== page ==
Ontogenetic Irrigation Scheduling

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William G. Gensler

Agricultural Electronics Corporation

Tucson, Arizona


The two decisions that must be addressed in irrigation scheduling are when to water and how much to water. Measurements to support these decisions can be made with sapwood water content sensors. These sensors are resident in the sapwood of the main stem for at least twelve consecutive months. This period encompasses the dormancy period prior to bud break in the spring, the seasonal production of fruit during the summer and the return to dormancy in the fall. Water content in the tree as a whole can be determined from sapwood water content sensors during spring, summer, fall and winter.

In a standard installation, fifteen sensors are implanted in fifteen consecutive trees or vines in a single row. Measurements are taken every half hour, 24/7. In 2009, data from these sensors and the corresponding observation of fruit development has led to the method of ontogenetic irrigation scheduling. The basic hypothesis of this method will now be discussed.

Basic Hypothesis

The plant undergoes a sequence of four phases in its twelve month cycle.

Phase 1: Blossom Development and Bloom

Phase 2: Fruit Development

Phase 3: Fruit Maturation

Phase 4: Post Harvest and Winter Dormancy

The development cycle of the fruit is contained within the twelve month cycle of the plant. In botany (and biology as a whole), this development cycle is referred to as the ontogeny of the fruit. Ontogenetic irrigation scheduling is water application that conforms to and enhances the plant's intrinsic water requirements during all four phases described above.

Although the reproductive cycle is associated with a particular part of the plant structure, namely the fruit, the reproductive cycle provokes concomitant phases in other parts of the plant. For example, the water content of the sapwood is adjusted by the plant to support the requirements of fruit development in each phase of fruit ontogeny. The hypothesis of ontogenetic irrigation scheduling is that the level of sapwood water content is correlated with the fruit development phases. Setting levels of sapwood water content is tantamount to setting levels of fruit water content. This hypothesis is supported by data taken in wine grapes and almonds in 2009 wherein the sapwood water content levels have followed the ontogenetic pattern of fruit development.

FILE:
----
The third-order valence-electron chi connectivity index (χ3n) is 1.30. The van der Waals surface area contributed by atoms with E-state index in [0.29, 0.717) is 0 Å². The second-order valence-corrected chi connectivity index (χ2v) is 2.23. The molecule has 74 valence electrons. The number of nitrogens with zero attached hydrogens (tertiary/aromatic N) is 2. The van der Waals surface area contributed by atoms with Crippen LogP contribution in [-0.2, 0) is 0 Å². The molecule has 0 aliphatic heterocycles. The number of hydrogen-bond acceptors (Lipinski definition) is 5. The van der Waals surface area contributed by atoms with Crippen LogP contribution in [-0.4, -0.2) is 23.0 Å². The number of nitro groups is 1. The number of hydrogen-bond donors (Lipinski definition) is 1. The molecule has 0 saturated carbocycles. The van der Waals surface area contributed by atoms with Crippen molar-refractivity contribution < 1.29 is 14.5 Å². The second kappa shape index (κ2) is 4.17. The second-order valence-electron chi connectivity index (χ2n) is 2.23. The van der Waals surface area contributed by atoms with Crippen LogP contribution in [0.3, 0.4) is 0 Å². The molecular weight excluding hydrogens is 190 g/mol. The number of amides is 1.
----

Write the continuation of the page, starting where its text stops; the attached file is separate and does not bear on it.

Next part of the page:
Ontogenetic Irrigation Scheduling

The sapwood water content is intrinsically set by the ontogenetic phase of the fruit from pre-bloom to harvest. Under fully irrigated conditions, the plant sets an upper bound to the sapwood water content. Further irrigation will not result in an increase in water content. The plant will accept water to rehydrate the canopy in the short term but will return to the upper bound in a day, or at most, two or three days. Any water application when the plant is in an upper bound and full canopy hydration condition will elicit no response in the sapwood water content. The sapwood water content target level can be used as a measure of the upper bound for the entire twelve months, pre-bloom to harvest, harvest to pre-bloom. Furthermore, this target level should be valid from year to year. The upper bound is site sensitive.

If the irrigation manager chooses to operate below the upper bound, then water application can be restricted. If the irrigation manager wants to determine the upper bound a sequence of stepped water applications will determine the upper bound. If the irrigation manager chooses to operate at the upper bound during each ontogenetic phase, then water application should be periodic to hold the sapwood water content to the upper bound.

January, 2010

An example of the sapwood sensor output is shown below. This report covers the period April 1 through December 1, 2009.

Sapwood Results

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